Take the 2-minute tour ×
Movies & TV Stack Exchange is a question and answer site for movie and tv enthusiasts. It's 100% free, no registration required.

Near the end of Blade Runner, Deckard enters Sebastian’s apartment, gets ambushed and kills the girl. He then gets chased around the apartment by Roy, who leads Deckard to believe that he is going to kill him. At the end of the chase Roy saves Deckard from falling off the building, then gives his speech and dies.

My question is, why did Roy let Deckard live? He had every opportunity to kill him, and plenty of motivation, but in the end he chose not to. Why?

share|improve this question
    
What's with the recent Blade Runner hype on the site? Did it just air somewhere or is this only some kind of chain reaction? ;) –  Napoleon Wilson Jun 8 '12 at 20:14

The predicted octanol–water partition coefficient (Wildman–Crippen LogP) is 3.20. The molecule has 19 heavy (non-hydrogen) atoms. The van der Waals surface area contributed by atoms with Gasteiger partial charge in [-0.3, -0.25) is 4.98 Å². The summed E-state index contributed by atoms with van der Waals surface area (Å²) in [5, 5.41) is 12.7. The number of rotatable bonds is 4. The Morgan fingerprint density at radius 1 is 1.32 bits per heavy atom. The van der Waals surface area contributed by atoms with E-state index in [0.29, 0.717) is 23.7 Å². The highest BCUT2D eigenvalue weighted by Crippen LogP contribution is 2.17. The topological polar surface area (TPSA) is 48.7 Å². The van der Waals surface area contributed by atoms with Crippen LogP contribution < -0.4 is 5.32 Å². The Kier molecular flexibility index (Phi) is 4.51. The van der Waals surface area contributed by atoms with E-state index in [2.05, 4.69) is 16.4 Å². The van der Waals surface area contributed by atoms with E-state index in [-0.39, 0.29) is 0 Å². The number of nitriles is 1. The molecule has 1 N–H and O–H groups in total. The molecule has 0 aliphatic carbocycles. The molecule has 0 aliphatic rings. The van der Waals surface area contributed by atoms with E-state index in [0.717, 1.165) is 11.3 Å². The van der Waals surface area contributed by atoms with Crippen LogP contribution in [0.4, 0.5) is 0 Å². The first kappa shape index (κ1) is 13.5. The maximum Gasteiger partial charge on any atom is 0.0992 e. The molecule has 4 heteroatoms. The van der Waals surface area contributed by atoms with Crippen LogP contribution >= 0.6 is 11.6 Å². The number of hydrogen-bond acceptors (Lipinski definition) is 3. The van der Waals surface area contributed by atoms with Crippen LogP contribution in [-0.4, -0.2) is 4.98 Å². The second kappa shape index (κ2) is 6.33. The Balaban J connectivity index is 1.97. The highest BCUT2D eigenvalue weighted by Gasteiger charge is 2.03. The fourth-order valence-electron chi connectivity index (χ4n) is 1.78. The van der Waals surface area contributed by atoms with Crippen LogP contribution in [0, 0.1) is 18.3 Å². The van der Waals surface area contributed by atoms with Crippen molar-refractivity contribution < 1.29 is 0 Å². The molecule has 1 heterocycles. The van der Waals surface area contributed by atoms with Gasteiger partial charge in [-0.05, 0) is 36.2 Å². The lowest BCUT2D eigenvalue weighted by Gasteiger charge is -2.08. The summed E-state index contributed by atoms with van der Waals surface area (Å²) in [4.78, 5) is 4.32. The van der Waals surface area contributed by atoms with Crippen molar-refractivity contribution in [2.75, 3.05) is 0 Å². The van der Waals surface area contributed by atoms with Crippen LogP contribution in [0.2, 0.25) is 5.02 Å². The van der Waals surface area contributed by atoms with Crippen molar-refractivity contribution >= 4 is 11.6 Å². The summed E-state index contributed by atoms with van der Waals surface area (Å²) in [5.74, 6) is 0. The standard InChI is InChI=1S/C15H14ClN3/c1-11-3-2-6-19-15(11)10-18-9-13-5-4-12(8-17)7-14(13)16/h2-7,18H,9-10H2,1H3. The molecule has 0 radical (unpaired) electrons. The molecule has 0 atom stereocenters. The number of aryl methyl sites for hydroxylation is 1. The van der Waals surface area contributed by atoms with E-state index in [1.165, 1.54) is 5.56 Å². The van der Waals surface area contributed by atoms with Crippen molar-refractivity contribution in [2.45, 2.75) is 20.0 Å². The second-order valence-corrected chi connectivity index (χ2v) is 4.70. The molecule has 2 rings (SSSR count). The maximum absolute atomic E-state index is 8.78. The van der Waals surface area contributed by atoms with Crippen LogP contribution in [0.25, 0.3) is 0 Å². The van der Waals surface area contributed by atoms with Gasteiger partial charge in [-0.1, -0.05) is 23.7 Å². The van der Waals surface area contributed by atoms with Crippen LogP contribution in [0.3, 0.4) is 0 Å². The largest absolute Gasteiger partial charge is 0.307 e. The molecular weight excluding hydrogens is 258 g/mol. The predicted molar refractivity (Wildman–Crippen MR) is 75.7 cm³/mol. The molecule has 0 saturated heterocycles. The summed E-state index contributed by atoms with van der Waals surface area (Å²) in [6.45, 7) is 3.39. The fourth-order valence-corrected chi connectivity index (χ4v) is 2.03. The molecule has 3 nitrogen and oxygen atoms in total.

@ChristianRau - we've started running a Topic of the Week - and until next Friday it is "Ridley Scott" in honor of Prometheus. –  iandotkelly Jun 8 '12 at 20:20
    
@ChristianRau if you check the community bulletin to the right of the site, you'll see that the topic of the week is ridley scott. blade runner is one of his more popular movies –  DForck42 Jun 8 '12 at 20:20
    
@iandotkelly Wow, great idea. Too bad Prometheus starts so late here, likewise for The Dark Knight Rises (though that's just one week too late). But great idea, anyway, it will surely gather some questions. –  Napoleon Wilson Jun 8 '12 at 20:28
    
@iandotkelly Maybe some more attraction might be a good idea? But Ok, it could just be me never having recognized this community bulletin (and being not that active in meta, but many aren't). –  Napoleon Wilson Jun 8 '12 at 20:33